CONCORD, N.H. (AP) -- Lawmakers are voting Wednesday on a $10.7 billion budget that establishes a commission to study expanding Medicaid instead of authorizing New Hampshire to implement the provision in the federal health care law.
The commission is to issue its report by Oct. 15 on a possible alternative to adding an estimated 58,000 poor adults to the Medicaid program, such as covering some with private insurance. Gov. Maggie Hassan said a special legislative session might be needed to vote whether to begin implementing the expansion on Jan. 1.
The bipartisan budget increases funding to higher education and for services to the disabled and mentally ill. It funds four new charter schools and removes a moratorium on new charter schools.
The budget is for the two years beginning July 1.
The Senate had insisted on no tax increases and rejected a 20-cent cigarette tax increase and a delay in implementing tax breaks for businesses, both proposed by the House and governor.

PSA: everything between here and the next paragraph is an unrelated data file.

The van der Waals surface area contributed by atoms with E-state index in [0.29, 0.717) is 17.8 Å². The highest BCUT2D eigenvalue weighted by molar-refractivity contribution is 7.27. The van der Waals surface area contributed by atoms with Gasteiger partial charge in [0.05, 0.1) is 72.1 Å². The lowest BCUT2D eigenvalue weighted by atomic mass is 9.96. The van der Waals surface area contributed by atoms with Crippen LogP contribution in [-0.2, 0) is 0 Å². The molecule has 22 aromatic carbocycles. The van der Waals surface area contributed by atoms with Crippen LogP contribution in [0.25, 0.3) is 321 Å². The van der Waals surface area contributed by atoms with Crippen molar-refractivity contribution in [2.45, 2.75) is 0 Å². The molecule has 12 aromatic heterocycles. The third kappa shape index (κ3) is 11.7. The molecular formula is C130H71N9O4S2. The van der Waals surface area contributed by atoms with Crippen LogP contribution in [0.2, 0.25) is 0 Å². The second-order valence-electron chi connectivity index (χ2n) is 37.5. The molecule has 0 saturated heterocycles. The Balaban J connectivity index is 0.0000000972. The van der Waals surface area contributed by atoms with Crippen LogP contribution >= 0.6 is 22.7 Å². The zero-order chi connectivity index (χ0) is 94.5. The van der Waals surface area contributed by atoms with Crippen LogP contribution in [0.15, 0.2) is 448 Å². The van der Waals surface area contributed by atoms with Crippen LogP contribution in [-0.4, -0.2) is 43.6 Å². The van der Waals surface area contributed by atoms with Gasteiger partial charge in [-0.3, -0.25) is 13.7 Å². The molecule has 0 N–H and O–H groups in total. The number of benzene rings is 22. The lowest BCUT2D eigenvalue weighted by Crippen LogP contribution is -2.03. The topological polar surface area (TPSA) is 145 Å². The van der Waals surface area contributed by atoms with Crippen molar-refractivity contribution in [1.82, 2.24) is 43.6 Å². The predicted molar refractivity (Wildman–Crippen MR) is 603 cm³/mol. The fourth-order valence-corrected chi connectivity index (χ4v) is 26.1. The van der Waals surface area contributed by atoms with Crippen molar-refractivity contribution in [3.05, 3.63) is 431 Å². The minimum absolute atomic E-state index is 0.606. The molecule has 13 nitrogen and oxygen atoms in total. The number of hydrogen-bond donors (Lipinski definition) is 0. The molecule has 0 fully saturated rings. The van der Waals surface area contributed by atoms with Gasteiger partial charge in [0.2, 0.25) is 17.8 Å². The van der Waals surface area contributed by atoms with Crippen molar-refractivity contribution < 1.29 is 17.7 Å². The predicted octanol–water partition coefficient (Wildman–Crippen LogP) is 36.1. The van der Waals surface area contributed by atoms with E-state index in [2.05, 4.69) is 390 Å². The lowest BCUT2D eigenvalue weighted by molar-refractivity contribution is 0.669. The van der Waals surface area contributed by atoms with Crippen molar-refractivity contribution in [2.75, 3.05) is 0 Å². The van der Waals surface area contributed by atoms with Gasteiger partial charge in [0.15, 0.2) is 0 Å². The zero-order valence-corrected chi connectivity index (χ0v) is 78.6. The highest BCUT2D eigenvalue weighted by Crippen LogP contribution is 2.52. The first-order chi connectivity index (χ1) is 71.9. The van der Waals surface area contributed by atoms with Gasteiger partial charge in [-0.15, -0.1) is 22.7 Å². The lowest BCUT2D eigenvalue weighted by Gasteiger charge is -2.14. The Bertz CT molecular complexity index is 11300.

In the end, House and Senate negotiators agreed to raise some revenue estimates and to increase the tax rate applied to smokeless and similar tobacco products. The agreement also lets an automatic 10-cent increase in the cigarette tax take effect, but not the additional 20 cents or delay in business credits the House and Hassan proposed.
The House also agreed to drop an increase in the gas and diesel tax to pay for highway improvements. The House earlier had killed a Senate casino bill that earmarked some revenue to road work.
To help pay for the spending, they also agreed to require the Department of Health and Human Services to cut $7 million out of its budget and the governor to cut $25 million in staff and benefits with $10 million coming from state-tax supported workers.